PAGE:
Stone, Roger C. and Hammer, Graeme L. (2004) Climate variability, climate forecasting, and improved crop design. In: 5th Princess Chulabhorn Science Congress: Evolving Genetics and Its Global Impact, 16-20 August 2004, Bangkok.
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Official URL: http://www.cri.or.th/en/ac_pc.php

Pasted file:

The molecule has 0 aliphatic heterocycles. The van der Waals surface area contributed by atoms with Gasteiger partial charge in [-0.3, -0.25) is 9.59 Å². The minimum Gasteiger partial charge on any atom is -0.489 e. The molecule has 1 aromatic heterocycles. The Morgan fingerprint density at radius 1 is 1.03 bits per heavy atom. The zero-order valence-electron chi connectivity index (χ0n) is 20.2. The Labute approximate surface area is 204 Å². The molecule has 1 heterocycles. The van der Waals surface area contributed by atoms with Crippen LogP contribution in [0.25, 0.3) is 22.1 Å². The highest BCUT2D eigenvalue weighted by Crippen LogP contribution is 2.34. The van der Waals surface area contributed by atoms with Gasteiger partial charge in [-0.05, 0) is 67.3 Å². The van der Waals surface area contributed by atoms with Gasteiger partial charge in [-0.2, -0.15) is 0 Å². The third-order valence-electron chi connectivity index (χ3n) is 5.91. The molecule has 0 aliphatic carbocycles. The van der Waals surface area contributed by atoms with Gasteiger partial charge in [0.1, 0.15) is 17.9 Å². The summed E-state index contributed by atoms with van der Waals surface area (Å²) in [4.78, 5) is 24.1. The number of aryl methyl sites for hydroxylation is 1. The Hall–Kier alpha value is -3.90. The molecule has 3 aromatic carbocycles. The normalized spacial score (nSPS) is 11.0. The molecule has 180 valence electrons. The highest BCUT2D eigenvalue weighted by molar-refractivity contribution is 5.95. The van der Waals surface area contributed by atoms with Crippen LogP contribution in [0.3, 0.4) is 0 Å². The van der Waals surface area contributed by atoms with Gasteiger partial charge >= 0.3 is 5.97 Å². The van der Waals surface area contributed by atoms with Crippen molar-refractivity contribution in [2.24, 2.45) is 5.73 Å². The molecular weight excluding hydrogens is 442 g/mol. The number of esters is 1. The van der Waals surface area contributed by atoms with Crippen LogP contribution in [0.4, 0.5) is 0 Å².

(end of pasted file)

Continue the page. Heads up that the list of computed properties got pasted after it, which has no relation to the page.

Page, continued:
Crop production in many world regions can be highly variable on a year-to-year basis. Much of the variability in crop yield can be attributed, in part, to climate variability. Research in recent years has opened the opportunity to predict, at least in probabilistic terms, a considerable amount of that variability. Integration of climate forecasting systems with crop models means that prediction of potential crop yield is also possible in many work regions. Indeed, recent research has demonstrated that forecasting on decadal or interdecadal time scales may now be possible. The interesting issue then arises as to whether there is potential for use of knowledge of climate variability and climate forecasting to the plant breeding programs. In particular, knowledge of overall environmental conditions at a location for the ensuing 10-13 years may have value in the selection of new varieties for more marginal environments. The question then arises as to whether this type of climate information would have value in provision of more defensive breeding programs. Plant breeding is about packaging gene networks into genotypes using appropriate search strategies that seek ‘best fitness’ on the gene-environment landscape. A key step forward may be to enhance breeding search strategies through environment characterisation and assessment of trait values. The value of this approach is to connect crop model and climate model with a quantitative genetics model to simulate ‘fitness’ in order to evaluate new breeding strategies. It is then possible to identify the relative frequency of environment types using simulation studies for the entire period of climatological record (e.g. 100 years). Changes in the frequencies of environmental types effect overall yield likelihood and cause G*E.(genotype by environment). This is important in weighting the representativeness of the selection environments. Thus, the importance of a weighted selection becomes apparent as this process better accommodates large GxE and improves yield more rapidly than conventional selection. Crop physiology and modelling can improve efficiency in genetic improvement of crops by characterising environments for weighted selection and in assisting with decisions on the level of investment in traits by assessing their likely value. However, this approach will be of less eventual value if the breeding programs make their selection based on ‘average climate’ for a location or in an atypical year when the selection should be based on the prevailing or likely long-term climate pattern more appropriate for that location.
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